How do Medicare+Choice (M+C) payment rates affect M+C and FFS utilization and expenditures? The researchers: 1) assessed the impact of changes in payment rates to Medicare HMOs on enrollment in HMOs by Medicare beneficiaries; 2) assessed the aggregate impact of Medicare HMO enrollment on FFS Medicare utilization and expenditure; and 3) disaggregated the impact of Medicare HMO enrollment on FFS Medicare utilization and expenditure into a spillover effect and a selection effect. This study revises the assumptions surrounding the impact of managed care on Medicare expenditures in order to assist policymakers in assessing the financial health of the Medicare Trust Funds.

Title: Managed Care's Spillover Effects on the Quality of Diabetes Care for Medicare Patients
Institution: Mount Sinai School of Medicine
Principal Investigator: Paul L. Hebert, Ph.D.
Grant Duration: January, 2002 - July, 2003

How does increased managed care penetration affect quality of care in the non-managed care sector? Paul L. Herbert, Ph.D., at Mount Sinai School of Medicine used data from the Physician Survey of the CTS and the National Diabetes Cohort to examine whether efforts to monitor the quality of care in managed care organizations (MCOs) have had similar spillover effects on the non-managed care market - particularly for chronic conditions such as diabetes. Specifically, the researchers examined whether: 1) increased managed care market penetration affects the provision of diabetes-specific preventive care to Medicare beneficiaries in the non-managed care sector; and 2) increased managed care market penetration affects the provision of high-cost medical services to Medicare beneficiaries with diabetes in the non-managed care sector. The study also examined whether managed-care-induced changes in health care use have implications for "avoidable" hospitalizations for persons with diabetes. This study better informs policymakers of the system-wide consequences of health care cost-containment policies that encourage expanded use of managed care.

Title: Medicare Risk-Contracting: Impact on Access and Quality for Medicare HMO Enrollees and Vulnerable Populations
Institution: University of Southern California
Principal Investigator: Glenn A. Melnick, Ph.D.
Grant Duration: February, 2001 - January, 2005

What are the effects of Medicare managed care on access and quality (compared to Medicare fee-for-service) for the general population of managed care beneficiaries and vulnerable populations, in particular? Based on previous studies finding that managed care works best for those who know how to work the system, the researchers at the University of Southern California hypothesize that vulnerable populations are more likely to plan than their non-vulnerable equivalents. They will test this hypothesis at both the patient and plan levels, examining the following questions: 1) Do vulnerable populations enrolled in Medicare managed care receive different levels or quality of care than their less vulnerable counterparts? and 2) Do health plan characteristics (e.g. type of ownership, organizational structure, or experience with Medicare risk contracting) influence the level of care vulnerable populations receive? The goal of this study is to provide policymakers with a deep and broad analysis of the experiences of Medicare managed care enrollees. They will also conduct a series of case studies to assess the technical feasibility of adding outpatient, pharmacy, and long-term care data from health plans to the OSPHD database.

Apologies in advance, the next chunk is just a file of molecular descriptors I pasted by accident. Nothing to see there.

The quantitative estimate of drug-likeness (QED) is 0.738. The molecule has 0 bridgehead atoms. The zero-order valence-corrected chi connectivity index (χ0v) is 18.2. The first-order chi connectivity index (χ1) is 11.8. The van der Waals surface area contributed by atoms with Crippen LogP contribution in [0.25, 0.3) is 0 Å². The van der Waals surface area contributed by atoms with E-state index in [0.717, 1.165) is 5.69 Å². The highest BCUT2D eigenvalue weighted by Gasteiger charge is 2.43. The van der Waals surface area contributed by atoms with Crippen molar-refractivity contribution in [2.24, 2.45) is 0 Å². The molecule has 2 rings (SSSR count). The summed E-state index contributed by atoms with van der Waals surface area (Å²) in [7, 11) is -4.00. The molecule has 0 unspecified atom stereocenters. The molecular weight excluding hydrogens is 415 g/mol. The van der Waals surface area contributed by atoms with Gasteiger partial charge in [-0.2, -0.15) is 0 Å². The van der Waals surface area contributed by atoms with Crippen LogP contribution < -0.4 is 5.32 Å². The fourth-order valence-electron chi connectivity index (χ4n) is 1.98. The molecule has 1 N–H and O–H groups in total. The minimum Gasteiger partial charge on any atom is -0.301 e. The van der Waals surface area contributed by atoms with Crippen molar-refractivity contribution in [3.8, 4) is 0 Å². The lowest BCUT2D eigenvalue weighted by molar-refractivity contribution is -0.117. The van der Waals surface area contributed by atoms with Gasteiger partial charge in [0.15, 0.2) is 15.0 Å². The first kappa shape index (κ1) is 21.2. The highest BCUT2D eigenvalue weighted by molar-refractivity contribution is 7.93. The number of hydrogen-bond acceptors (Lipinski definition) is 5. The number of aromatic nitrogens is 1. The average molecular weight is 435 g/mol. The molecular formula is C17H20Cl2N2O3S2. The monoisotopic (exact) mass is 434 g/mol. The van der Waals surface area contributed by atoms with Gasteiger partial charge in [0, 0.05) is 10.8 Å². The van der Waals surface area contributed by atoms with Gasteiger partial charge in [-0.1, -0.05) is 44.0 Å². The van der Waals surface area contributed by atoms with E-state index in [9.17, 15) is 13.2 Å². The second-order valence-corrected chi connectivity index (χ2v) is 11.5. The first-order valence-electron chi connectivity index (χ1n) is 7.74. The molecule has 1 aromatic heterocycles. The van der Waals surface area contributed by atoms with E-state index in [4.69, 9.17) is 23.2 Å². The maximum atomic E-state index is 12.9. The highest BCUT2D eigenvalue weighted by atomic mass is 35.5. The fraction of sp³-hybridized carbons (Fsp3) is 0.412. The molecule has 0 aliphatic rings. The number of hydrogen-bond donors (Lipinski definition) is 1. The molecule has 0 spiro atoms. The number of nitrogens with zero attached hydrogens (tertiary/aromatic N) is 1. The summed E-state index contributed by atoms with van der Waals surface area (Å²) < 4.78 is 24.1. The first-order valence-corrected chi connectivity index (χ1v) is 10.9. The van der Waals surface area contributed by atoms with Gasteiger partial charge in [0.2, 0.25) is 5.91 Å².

1 "MedPAC Chair Discusses Challenges in Interview with The Hill ." Kaiser Daily Health Report. September 21, 2007. Also see
2 "Medicare Advantage Plans." U.S. Department of Health and Human Services. See
3 Kaiser Family Foundation, "Medicare Advantage: Key Issues and Implications for Beneficiaries," Testimony of Patricia A. Neuman, Hearing of the House Committee on the Budget, United States House of Representatives, June 28, 2007. Also see
4 "Medicare Advantage," Medicare Fact Sheet, The Henry J. Kaiser Family Foundation, June 2007. Also see,
5 ibid.
6 "Medicare Advantage," Medicare Fact Sheet, The Henry J. Kaiser Family Foundation, June 2007. Also see,
7 Miller, M. "The Medicare Advantage Program and MedPAC Recommendations." Statement before the Committee on the Budget. U.S. House of Representatives, June 28, 2007.
8 "Medicare Advantage," Medicare Fact Sheet, The Henry J. Kaiser Family Foundation, June 2007. Also see,
9 Orszag, P.R. "CBO Testimony: The Medicare Advantage Program" Statement before the Committee on the Budget. U.S. House of Representatives, June 28, 2007.
10 ibid.
11 Miller, M. "The Medicare Advantage Program and MedPAC Recommendations." Statement before the Committee on the Budget. U.S. House of Representatives, June 28, 2007.
12 ibid.
13 ibid.
14 ibid.
15 Orszag, P.R. "CBO Testimony: The Medicare Advantage Program" Statement before the Committee on the Budget. U.S. House of Representatives, June 28, 2007.
16 ibid.